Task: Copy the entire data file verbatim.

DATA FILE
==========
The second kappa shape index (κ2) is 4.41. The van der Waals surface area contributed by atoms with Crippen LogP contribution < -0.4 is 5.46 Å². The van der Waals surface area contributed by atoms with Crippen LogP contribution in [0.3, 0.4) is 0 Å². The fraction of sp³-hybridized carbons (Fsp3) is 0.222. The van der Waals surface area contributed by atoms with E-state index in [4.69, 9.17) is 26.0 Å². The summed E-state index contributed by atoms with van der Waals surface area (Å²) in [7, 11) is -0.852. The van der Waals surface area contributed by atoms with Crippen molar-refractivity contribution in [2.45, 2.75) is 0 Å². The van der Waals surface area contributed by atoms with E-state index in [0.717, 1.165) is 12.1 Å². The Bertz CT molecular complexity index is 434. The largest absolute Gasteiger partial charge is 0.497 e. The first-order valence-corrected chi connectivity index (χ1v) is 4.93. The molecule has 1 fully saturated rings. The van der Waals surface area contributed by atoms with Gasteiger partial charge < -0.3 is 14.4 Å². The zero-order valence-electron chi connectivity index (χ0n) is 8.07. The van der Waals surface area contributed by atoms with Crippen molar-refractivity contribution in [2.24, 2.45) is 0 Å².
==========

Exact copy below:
The second kappa shape index (κ2) is 4.41. The van der Waals surface area contributed by atoms with Crippen LogP contribution < -0.4 is 5.46 Å². The van der Waals surface area contributed by atoms with Crippen LogP contribution in [0.3, 0.4) is 0 Å². The fraction of sp³-hybridized carbons (Fsp3) is 0.222. The van der Waals surface area contributed by atoms with E-state index in [4.69, 9.17) is 26.0 Å². The summed E-state index contributed by atoms with van der Waals surface area (Å²) in [7, 11) is -0.852. The van der Waals surface area contributed by atoms with Crippen molar-refractivity contribution in [2.45, 2.75) is 0 Å². The van der Waals surface area contributed by atoms with E-state index in [0.717, 1.165) is 12.1 Å². The Bertz CT molecular complexity index is 434. The largest absolute Gasteiger partial charge is 0.497 e. The first-order valence-corrected chi connectivity index (χ1v) is 4.93. The molecule has 1 fully saturated rings. The van der Waals surface area contributed by atoms with Gasteiger partial charge < -0.3 is 14.4 Å². The zero-order valence-electron chi connectivity index (χ0n) is 8.07. The van der Waals surface area contributed by atoms with Crippen molar-refractivity contribution in [2.24, 2.45) is 0 Å².